- During the abolitionist era some supporters of William Lloyd Garrison sought the secession of Essex County from the state.
- Boston Corner, in the southwestern corner of the state, was ceded to the state of New York in 1857, due to Massachusetts being unable to administer the hamlet.
- A 1919 tax-protest proposal filed in the state legislature would have created an independent State of Boston.
- In 1977, the islands of Martha's Vineyard, Nantucket, and the Elizabeth Islands proposed to separate from Massachusetts because of a redistricting bill that would have deprived Dukes County, consisting of Martha's Vineyard and the Elizabeth Islands, and Nantucket County of separate representation in the General Court. At local town meetings, culminating in the All-Island Selectmen's Association Conference, residents and community leaders voted in favor of secession with an "overwhelming majority". When the Nantucket state representative filed a bill with the Massachusetts Legislature, Connecticut governor Ella T. Grasso suggested that the islands join her state. Additionally, the legislatures of New Hampshire, Rhode Island and Vermont each supported the islands' annexation to their state. Although the redistricting bill passed, the state representatives pledged to assign aides for the two counties that would report to their state representative, and the area received much positive publicity.
- In the mid 19th century there had been intermittent advocacy for the Arrowhead of Minnesota, the four northeast counties of the state adjacent to Lake Superior, to join with northwestern Wisconsin and the Upper Peninsula of Michigan to form a new state to be named "North Country" or Superior, with Duluth as its capital.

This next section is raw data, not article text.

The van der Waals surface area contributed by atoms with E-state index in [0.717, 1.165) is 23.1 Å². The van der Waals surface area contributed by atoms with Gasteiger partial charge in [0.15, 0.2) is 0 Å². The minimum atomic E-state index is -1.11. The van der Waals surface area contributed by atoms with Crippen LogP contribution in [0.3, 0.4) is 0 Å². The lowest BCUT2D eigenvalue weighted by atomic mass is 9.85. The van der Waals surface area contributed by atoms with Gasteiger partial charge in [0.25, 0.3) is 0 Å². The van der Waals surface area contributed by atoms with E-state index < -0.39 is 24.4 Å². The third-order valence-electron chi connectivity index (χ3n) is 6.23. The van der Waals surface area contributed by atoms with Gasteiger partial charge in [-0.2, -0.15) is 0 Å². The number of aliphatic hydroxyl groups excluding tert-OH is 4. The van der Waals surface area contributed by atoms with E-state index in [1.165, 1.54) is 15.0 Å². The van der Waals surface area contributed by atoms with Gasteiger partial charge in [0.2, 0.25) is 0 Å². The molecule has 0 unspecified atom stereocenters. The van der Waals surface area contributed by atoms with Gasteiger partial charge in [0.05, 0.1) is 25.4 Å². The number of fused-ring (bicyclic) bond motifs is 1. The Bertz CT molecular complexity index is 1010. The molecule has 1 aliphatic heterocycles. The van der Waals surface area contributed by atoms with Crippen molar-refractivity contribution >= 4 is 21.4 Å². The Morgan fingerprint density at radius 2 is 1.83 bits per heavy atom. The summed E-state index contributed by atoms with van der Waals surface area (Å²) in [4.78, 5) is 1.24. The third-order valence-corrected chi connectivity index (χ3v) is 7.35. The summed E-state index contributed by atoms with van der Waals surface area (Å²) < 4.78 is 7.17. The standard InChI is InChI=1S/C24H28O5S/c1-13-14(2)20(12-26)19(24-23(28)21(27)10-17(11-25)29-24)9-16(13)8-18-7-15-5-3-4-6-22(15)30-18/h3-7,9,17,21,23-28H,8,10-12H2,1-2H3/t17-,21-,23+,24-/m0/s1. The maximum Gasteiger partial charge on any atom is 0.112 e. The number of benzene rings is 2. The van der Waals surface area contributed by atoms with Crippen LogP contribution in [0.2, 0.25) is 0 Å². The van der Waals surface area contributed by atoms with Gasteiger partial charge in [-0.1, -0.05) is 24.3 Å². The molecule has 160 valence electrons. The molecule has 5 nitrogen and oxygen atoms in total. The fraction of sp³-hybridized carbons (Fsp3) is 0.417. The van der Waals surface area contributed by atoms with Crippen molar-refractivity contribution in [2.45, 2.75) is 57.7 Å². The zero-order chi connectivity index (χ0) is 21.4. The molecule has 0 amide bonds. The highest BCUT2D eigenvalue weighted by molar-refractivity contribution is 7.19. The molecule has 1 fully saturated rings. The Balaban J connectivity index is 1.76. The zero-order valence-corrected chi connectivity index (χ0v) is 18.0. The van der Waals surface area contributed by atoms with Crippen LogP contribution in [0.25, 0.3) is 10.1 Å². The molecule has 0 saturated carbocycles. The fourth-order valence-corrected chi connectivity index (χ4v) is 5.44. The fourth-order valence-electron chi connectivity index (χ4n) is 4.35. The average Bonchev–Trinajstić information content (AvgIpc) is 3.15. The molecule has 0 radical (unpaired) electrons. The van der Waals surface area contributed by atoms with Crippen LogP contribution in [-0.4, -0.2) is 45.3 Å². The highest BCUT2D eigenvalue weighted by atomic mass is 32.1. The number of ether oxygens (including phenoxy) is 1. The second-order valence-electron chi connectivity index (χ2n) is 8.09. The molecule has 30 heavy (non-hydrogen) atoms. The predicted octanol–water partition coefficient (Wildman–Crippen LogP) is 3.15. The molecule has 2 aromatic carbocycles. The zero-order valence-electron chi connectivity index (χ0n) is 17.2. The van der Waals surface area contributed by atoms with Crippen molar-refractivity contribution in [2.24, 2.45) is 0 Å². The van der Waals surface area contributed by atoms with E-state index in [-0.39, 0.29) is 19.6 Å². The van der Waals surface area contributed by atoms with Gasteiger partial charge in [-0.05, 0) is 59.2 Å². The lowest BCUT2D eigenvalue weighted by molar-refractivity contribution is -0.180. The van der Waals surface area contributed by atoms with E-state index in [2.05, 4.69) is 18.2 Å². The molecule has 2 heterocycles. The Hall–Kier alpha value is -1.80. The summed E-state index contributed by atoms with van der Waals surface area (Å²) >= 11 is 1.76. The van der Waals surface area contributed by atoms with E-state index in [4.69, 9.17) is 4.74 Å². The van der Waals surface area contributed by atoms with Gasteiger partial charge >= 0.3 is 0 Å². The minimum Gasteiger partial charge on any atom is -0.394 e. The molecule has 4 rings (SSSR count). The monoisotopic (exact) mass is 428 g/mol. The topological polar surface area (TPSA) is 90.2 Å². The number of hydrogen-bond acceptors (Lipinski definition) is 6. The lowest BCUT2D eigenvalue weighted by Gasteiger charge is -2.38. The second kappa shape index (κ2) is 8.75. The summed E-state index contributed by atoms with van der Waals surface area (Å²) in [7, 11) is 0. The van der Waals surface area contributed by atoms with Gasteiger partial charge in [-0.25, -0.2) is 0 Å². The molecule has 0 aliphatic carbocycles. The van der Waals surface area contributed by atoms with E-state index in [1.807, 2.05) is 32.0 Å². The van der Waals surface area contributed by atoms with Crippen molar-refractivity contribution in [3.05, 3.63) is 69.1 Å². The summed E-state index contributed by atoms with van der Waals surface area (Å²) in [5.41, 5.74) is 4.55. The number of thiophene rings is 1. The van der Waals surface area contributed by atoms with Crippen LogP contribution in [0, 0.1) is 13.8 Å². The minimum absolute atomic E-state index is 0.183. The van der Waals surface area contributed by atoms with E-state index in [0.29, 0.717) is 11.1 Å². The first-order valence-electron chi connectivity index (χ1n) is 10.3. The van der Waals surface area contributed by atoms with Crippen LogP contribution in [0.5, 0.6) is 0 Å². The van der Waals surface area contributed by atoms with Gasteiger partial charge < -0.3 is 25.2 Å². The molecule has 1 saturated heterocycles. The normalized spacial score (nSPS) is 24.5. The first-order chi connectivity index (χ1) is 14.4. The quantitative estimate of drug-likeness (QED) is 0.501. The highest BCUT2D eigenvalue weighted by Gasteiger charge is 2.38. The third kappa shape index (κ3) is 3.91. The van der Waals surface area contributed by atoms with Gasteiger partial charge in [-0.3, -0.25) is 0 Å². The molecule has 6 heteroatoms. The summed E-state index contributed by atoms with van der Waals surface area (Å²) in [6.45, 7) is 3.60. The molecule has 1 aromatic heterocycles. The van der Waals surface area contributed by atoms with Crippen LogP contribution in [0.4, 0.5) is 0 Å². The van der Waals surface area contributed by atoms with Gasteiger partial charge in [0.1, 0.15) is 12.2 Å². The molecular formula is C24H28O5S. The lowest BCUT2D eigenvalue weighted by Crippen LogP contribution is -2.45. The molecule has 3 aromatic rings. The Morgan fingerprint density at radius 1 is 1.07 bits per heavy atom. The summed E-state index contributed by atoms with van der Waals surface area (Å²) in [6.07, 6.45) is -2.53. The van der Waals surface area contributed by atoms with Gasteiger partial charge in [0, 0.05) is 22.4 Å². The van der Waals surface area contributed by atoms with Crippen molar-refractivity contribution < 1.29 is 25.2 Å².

- In 1939, a secessionist movement proposed the State of Absaroka, to be formed from portions of Montana, adjacent areas of Wyoming, and parts of South Dakota. Motivated by opposition to New Deal politics and a desire to bring tourism to the area, the craze was reflected in state automobile license plates bearing the name; a "Miss Absaroka" contest held in that year; and a minor league baseball team called the Absaroka Eagles.
- In the New York City mayoral election of 1969, writer Norman Mailer ran in the Democratic Party primary on a ticket with columnist Jimmy Breslin, who ran for City Council President. Part of their joint platform was a proposal that New York City should secede from New York State and become the 51st state. At around the same time, a public-affairs series on the local educational TV station, WNET-TV, channel 13, was called The Fifty-First State.
- In the 1990s, Randy Kuhl, from rural upstate Hammondsport, had advocated secession by regularly proposing bills to that effect while he was a state senator. His 1999 bill would have New York City, Long Island, Westchester and Rockland Counties become a separate state of New York, while the rest of the counties would be grouped as West New York.
- From 2007 to 2009, Long Island residents discussed secession on the grounds that their tax money is not used to fund programs in their counties. Proposals were made for the entire island (Kings, Queens, Nassau, and Suffolk counties) and for just the two suburban counties (Nassau and Suffolk).
- State senators Joseph Robach, Dale Volker, and Michael Ranzenhofer, all Republicans from western New York, proposed a nonbinding referendum to gauge support for dividing the state in November 2009. The referendum was again proposed by Stephen Hawley in 2013 and 2015, with members of the Long Island delegation to the state legislature also backing the 2015 bill.